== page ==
Law enforcement agencies throughout the country have been under intense scrutiny over the past few years because of controversial policies and procedures. However, one agency in Louisiana, the Sheriff’s Office of St. John the Baptist Parish, faced another type of scrutiny surrounding the termination of a high-ranking official. The termination resulted in a lawsuit based on federal and state law.
The controversy dates back to 2013 when the Plaintiff, Tregg Wilson, was employed by the Sheriff’s Office as Chief Deputy. In May of that year, Mr. Wilson discovered that there was automatic and constant video and audio surveillance in the office interrogation rooms. Mr. Wilson believed that this might present some legal problems for the Sheriff’s Office, so he reported the issue to the Sheriff, Mike Tregre. Mr. Wilson also reported the issue to Internal Affairs, as well as the District Attorney. In turn, the District Attorney asked the Louisiana State Police to investigate the issue. The State Police ultimately determined that there were no legal issues with regard to the surveillance in the interrogation rooms. Shortly thereafter, Mr. Wilson was terminated from his employment with the Sheriff’s Office.
In the subsequent lawsuit filed in federal court, Mr. Wilson claimed that his termination from employment was a First Amendment retaliation violation under federal law, as well as a violation of various provisions of state law. See Nixon v. City of Houston, 511 F.3d 494 (5th Cir. 2007). The Sheriff, as the defendant, moved for summary judgment, a legal process whereby a party asks a trial court to make a legal determination because there are no disputes with regards to the facts of the case. The Trial Court granted summary judgment in favor of the Sheriff and Mr. Wilson appealed.
The United States Fifth Circuit Court of Appeal sided with the Trial Court, ultimately agreeing that summary judgment in favor of the Sheriff was proper. The Court of Appeal agreed with the Trial Court that Mr. Wilson’s First Amendment retaliation claim was without merit because, throughout the course of the controversy involving the surveillance in the interrogation rooms, Mr. Wilson was acting in his official capacity as Chief Deputy, not as a private citizen. See Garcetti v. Ceballos, 547 U.S. 410 (2006). Therefore, Mr. Wilson failed to meet the necessary elements of a claim under this provision of federal law. The Court of Appeal also rejected Mr. Wilson’s assertion that since the federal claim was without merit, his case should be removed to a Louisiana State court because the only remaining claims arose under state law. The Court of Appeal made the determination that if it were to relinquish jurisdiction to a state court, the result would be a waste of judicial resources, especially since the state law claims were not “novel or complex.”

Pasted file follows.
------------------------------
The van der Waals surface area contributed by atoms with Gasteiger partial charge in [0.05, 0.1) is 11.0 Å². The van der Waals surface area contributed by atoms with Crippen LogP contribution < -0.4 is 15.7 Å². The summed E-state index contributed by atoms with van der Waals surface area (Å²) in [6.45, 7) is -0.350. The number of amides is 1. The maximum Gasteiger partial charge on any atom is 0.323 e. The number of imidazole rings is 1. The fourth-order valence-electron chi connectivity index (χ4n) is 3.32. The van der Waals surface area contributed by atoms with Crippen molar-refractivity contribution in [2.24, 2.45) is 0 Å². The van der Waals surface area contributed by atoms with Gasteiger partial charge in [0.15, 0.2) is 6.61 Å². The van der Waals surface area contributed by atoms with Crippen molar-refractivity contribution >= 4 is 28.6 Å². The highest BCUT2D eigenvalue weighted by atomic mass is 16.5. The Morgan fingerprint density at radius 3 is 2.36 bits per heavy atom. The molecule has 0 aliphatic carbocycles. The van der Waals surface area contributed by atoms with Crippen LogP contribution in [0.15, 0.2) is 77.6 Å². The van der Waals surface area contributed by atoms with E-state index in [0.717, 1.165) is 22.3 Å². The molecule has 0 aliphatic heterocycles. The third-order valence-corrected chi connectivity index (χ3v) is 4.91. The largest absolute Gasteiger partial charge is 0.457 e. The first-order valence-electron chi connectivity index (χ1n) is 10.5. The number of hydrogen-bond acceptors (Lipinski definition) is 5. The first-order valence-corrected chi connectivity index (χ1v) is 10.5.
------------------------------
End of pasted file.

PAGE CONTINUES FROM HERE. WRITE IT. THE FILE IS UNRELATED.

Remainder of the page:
Lastly, the Court of Appeal found that even Mr. Wilson’s state law claims, which were based on whistleblower protections, did not apply because Mr. Wilson failed to show any violation of law by the Sheriff’s Office with respect to the surveillance in the interrogation rooms. For whistleblower protections to apply, a violation of law must be present. The result of this case may seem harsh considering that Mr. Wilson was merely trying to protect the Sheriff’s Office from potential liability. However, government officials do not stand in the same shoes as private citizens and perhaps there was a more tactful way for Mr. Wilson to air his concerns. In any event, it is important to seek out a good attorney who can help you navigate the legal issues in these situations, e.g., before “blowing the whistle” you should be near certain that a violation of law has occurred.
Additional Sources: TREGG WILSON v. MIKE TREGRE
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